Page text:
NSPCC and Addition launch Amazon Alexa donation skill

The charity is the first to use the off-the-shelf product goDonate Voice from the digital products studio

The NSPCC has become the first charity to accept donations using Amazon Alexa after the launch of a donation template skill for the platform.

The charity partnered with the digital products studio Addition to create goDonate Voice, an off-the-shelf product designed to make it easier – and cheaper – for charities to start taking donations via Alexa using Amazon Pay.

An Alexa user enables the NSPCC skill either by using their voice or through the Alexa app. They then say "Alexa, open NSPCC" to donate. The money will be automatically deducted from their registered payment method on their Amazon account and sent to the charity via Amazon Pay. There is no donation limit.

Vicky Reeves, managing director at WPN Chameleon, which owns Addition, said the launch opened new possibilities for fundraising.

"GoDonate Voice is a new solution that gets charities up and running with voice donations and will evolve as the channel evolves, so our clients benefit from the very latest thinking and features," she said.

"What’s exciting is how frictionless this makes giving. Imagine a DRTV advert on television and the donor can just donate through voice, or someone listening to a radio advert in the car and they can donate through Alexa while driving. It’s definitely the future."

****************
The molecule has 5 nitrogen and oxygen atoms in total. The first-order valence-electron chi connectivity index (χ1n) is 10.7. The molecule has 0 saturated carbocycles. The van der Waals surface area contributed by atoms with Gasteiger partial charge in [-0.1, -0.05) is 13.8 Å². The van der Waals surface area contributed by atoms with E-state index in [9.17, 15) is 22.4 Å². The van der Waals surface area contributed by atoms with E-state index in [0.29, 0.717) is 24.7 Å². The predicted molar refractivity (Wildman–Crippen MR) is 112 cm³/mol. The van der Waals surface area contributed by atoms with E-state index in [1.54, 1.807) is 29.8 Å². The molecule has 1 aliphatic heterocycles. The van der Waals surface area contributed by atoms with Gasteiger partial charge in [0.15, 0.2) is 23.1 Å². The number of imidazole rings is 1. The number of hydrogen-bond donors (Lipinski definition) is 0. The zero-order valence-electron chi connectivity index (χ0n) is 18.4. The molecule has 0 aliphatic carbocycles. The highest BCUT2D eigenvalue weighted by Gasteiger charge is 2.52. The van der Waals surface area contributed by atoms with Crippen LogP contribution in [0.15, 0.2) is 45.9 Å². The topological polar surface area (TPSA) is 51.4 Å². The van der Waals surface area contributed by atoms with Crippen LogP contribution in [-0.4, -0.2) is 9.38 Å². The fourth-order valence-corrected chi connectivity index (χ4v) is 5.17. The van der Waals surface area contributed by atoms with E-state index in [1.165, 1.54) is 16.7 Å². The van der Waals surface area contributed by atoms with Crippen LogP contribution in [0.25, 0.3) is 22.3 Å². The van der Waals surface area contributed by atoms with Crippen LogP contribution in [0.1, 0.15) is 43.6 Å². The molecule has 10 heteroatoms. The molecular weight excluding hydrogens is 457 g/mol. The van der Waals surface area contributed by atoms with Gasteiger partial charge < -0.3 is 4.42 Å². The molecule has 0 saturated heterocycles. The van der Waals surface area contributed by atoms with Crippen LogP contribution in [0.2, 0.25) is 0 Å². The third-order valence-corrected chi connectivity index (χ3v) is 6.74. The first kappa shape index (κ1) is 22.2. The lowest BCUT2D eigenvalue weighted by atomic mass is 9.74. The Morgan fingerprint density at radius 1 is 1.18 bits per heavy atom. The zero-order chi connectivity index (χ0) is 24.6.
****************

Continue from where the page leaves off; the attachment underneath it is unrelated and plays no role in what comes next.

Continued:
Reeves said that if charities wanted to take donations through Alexa before now, they had had to undertake the development themselves, which could be expensive and required specialist skills and knowledge of how Alexa and Amazon Pay works.

"We created goDonate Voice to provide a way to enable charities to take donations without having to build it from scratch themselves," she said.

"In terms of costs, we are still working out the cost model, but broadly speaking there will be an up-front fee to set up for implementation and a low ongoing fee for support and maintenance. Amazon Pay takes a charity rate fee of 1.4 per cent, plus 20p per transaction. This includes all bank-processing fees."

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